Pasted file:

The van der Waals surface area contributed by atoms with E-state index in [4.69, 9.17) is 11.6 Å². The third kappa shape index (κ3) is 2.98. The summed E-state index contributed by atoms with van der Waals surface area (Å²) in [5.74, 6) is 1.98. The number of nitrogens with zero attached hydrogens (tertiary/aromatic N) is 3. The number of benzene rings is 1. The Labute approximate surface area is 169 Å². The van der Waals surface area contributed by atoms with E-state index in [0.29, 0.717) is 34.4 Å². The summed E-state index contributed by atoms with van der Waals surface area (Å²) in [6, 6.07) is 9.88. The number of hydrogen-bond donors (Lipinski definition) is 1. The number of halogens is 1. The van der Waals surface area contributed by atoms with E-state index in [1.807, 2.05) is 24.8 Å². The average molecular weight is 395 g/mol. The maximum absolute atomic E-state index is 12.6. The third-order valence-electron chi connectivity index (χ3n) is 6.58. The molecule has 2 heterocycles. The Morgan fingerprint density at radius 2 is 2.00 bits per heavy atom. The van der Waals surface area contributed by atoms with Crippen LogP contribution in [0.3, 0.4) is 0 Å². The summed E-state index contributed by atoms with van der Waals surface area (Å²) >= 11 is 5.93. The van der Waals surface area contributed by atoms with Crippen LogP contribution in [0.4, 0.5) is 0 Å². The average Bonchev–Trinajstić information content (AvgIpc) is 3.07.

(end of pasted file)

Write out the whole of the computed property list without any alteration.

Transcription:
The van der Waals surface area contributed by atoms with E-state index in [4.69, 9.17) is 11.6 Å². The third kappa shape index (κ3) is 2.98. The summed E-state index contributed by atoms with van der Waals surface area (Å²) in [5.74, 6) is 1.98. The number of nitrogens with zero attached hydrogens (tertiary/aromatic N) is 3. The number of benzene rings is 1. The Labute approximate surface area is 169 Å². The van der Waals surface area contributed by atoms with E-state index in [0.29, 0.717) is 34.4 Å². The summed E-state index contributed by atoms with van der Waals surface area (Å²) in [6, 6.07) is 9.88. The number of hydrogen-bond donors (Lipinski definition) is 1. The number of halogens is 1. The van der Waals surface area contributed by atoms with E-state index in [1.807, 2.05) is 24.8 Å². The average molecular weight is 395 g/mol. The maximum absolute atomic E-state index is 12.6. The third-order valence-electron chi connectivity index (χ3n) is 6.58. The molecule has 2 heterocycles. The Morgan fingerprint density at radius 2 is 2.00 bits per heavy atom. The van der Waals surface area contributed by atoms with Crippen LogP contribution in [0.3, 0.4) is 0 Å². The summed E-state index contributed by atoms with van der Waals surface area (Å²) >= 11 is 5.93. The van der Waals surface area contributed by atoms with Crippen LogP contribution in [0.4, 0.5) is 0 Å². The average Bonchev–Trinajstić information content (AvgIpc) is 3.07.